Nat Love, aka: Deadwood Dick - Greatest Black Cowboy in the Old West
Mounted on my favorite
horse, my ... lariat near my hand, and my trusty guns in my belt ... I
felt I could defy the world.
-- Nat Love in The Life
and Adventures of Nat Love, 1907
Born in June, 1854 as a slave on Robert
Love’s plantation in Davidson County Tennessee, Nat (pronounced Nate)
Love would grow up to be one of the most famous
Raised in a log
cabin, Nat’s father had become a slave foreman on the plantation and
his mother worked in the kitchen of the "big house.” He was looked
after primarily by an older sister when he was young, but she, like
her mother, had duties in the kitchen so Nat primarily looked after
himself. Though he had no formal education, with help from his father,
he learned to read and write.
After the Civil War, when the slaves were freed, Nat’s father worked a
small farm that he rented from his former master, Robert Love. But,
freedom was to be short-lived for the former slave, as he died just a
few years later.
Nat Love, also known as "Deadwood Dick."
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Nat then took various
jobs on area plantations to help support the family and found that he had
great skill in breaking horses.
In 1869, Love left his
family in an uncle's care and headed west with $50 in his pocket. When he
Kansas he ran into the crew of the
Duval Ranch. Having just brought a herd to the
were having breakfast when Nat joined them. The young man soon approached
the trail boss asking for a job. The boss agreed that Nat could join
them if he could break a horse named Good Eye. The wildest horse in
the outfit, Nat would later say it was the toughest ride he’d ever had. But ride he did and got the job with the Duval Ranch at $30 a month.
The 16 year-old quickly
adapted to the life of a
showing excellent skills as a ranch hand and practiced so often with a .45
revolver that his shooting skills also became very good. Earning a
reputation as one of the best all-around
in the Duval outfit, he soon became a buyer and their chief brand reader.
In this capacity, he was sent to Mexico on several occasion and soon
learned to speak fluent Spanish.
After three years with
the Duval Outfit, Love moved on to
1872, where he went to work for the Gallinger Ranch on the Gila River. There he traveled many of the major western trails, sometimes working in
dangerous situations in
battles and fighting off rustlers and bandits. During these years as
Nat was referred to as Red River Dick and claimed to have met many of
famous men of the West including
Bat Masterson and
Billy the Kid.
In the spring of 1876,
were sent to deliver a herd of three thousand steers to
South Dakota. When the crew arrived on July 3rd, the locals were busy preparing for a
4th of July celebration. One of the many organized events included a "cowboy”
contest with a $200 cash prize to the winner.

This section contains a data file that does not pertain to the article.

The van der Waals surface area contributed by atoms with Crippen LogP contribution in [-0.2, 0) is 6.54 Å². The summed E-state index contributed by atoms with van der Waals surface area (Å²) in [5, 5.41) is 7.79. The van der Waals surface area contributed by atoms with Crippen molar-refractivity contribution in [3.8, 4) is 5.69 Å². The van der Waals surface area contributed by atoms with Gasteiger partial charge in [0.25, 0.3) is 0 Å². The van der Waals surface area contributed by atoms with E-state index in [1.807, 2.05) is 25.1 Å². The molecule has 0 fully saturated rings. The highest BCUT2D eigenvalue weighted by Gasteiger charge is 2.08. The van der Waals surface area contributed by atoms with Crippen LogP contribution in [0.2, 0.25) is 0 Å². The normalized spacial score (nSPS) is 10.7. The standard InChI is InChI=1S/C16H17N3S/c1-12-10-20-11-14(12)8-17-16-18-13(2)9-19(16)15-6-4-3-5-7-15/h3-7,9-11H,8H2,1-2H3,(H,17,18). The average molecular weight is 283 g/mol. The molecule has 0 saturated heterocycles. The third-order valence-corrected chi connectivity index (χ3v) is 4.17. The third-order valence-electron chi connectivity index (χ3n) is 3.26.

competed in roping bridling, saddling, and shooting. Winning every
competition, hands down, Nat walked away with the $200 prize and the
nickname of "Deadwood Dick."
Nat continued to work
cowboy in the southwest for another 15 years before he began to
settle down and got married in 1889.The next year he took a job in
Colorado as a Pullman porter on the Denver and Rio Grande
Railroad. As such, he worked on the routes west of Denver and
moved his family several times to
before finally settling down in southern
In 1907, Nat Love published his
autobiography, The Life and Adventures of Nat Love, Better Known in
the Cattle Country as "Deadwood Dick," a tale that tended to take
on the epic proportions more noted in the many "dime novels” of the
time. Though he boasts in the book that everything actually happened,
there is very little external verification, such as those famous
western men that Love allegedly met.
In other cases, there are
no records for the cattlemen that he said he worked with and for. As to
what portion of the book is fact, and what is fiction will never be known;
however, that didn’t stop the American public, hungry for tales of the
west, from avidly reading the book.
Love’s last job was
working as a courier for the General Securities Company in
of America, updated June 2015
Nat Love and his family.
and Adventures of Nat Love Better Known in the Cattle Country as
"Deadwood Dick", by Himself (University of North Carolina at
West (Main Page)
American Cowboy (J.J. Nimmo 1886)
the American Frontier (Emerson Hough, 1918)
Trailblazers Photo Print Gallery
From Legends' General Store
Frontier Slang, Lingo & Phrases - By
Owner/Editor of Legends of America
Autographed From the wild
and woolly mining camps, to the rampages of the Civil War, to the many
cowboys riding on the range, those frontier folks often used terms and
phrases that are no longer used in everyday language today. Yet other
words and sayings were often specific to certain regions and never used
across the states. These terms, as in the past, are still sometimes heard
in specific areas, but are “foreign” to the rest of us.
From the pages of period newspapers, books, and century old dictionaries
comes the slang, lingo, and phrases of the American Frontier. Even if
you're not looking for a definition, you'll get a peek into the charm and
character of a historic era. In addition to the hundreds of words and
phrases, readers will also enjoy more than 150 vintage images.
Signed by the Author. 6x9", paperback -- 132 pages. Published by
Legends of America, 1st edition, October, 2015.
Made in the USA.